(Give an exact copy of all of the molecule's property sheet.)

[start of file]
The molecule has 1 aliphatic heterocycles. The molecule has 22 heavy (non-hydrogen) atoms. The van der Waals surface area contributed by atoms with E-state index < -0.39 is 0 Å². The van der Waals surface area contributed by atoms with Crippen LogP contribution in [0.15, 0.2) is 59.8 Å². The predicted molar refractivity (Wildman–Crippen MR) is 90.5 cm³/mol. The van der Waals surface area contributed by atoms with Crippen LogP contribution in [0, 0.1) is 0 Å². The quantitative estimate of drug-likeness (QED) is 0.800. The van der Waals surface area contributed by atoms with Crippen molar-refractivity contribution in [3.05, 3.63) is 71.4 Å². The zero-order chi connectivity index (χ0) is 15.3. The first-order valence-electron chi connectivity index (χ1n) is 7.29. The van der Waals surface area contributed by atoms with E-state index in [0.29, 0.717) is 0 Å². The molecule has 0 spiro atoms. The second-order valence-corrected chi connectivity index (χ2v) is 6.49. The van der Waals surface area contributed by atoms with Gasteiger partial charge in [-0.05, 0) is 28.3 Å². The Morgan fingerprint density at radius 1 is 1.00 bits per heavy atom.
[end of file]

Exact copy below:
The molecule has 1 aliphatic heterocycles. The molecule has 22 heavy (non-hydrogen) atoms. The van der Waals surface area contributed by atoms with E-state index < -0.39 is 0 Å². The van der Waals surface area contributed by atoms with Crippen LogP contribution in [0.15, 0.2) is 59.8 Å². The predicted molar refractivity (Wildman–Crippen MR) is 90.5 cm³/mol. The van der Waals surface area contributed by atoms with Crippen LogP contribution in [0, 0.1) is 0 Å². The quantitative estimate of drug-likeness (QED) is 0.800. The van der Waals surface area contributed by atoms with Crippen molar-refractivity contribution in [3.05, 3.63) is 71.4 Å². The zero-order chi connectivity index (χ0) is 15.3. The first-order valence-electron chi connectivity index (χ1n) is 7.29. The van der Waals surface area contributed by atoms with E-state index in [0.29, 0.717) is 0 Å². The molecule has 0 spiro atoms. The second-order valence-corrected chi connectivity index (χ2v) is 6.49. The van der Waals surface area contributed by atoms with Gasteiger partial charge in [-0.05, 0) is 28.3 Å². The Morgan fingerprint density at radius 1 is 1.00 bits per heavy atom.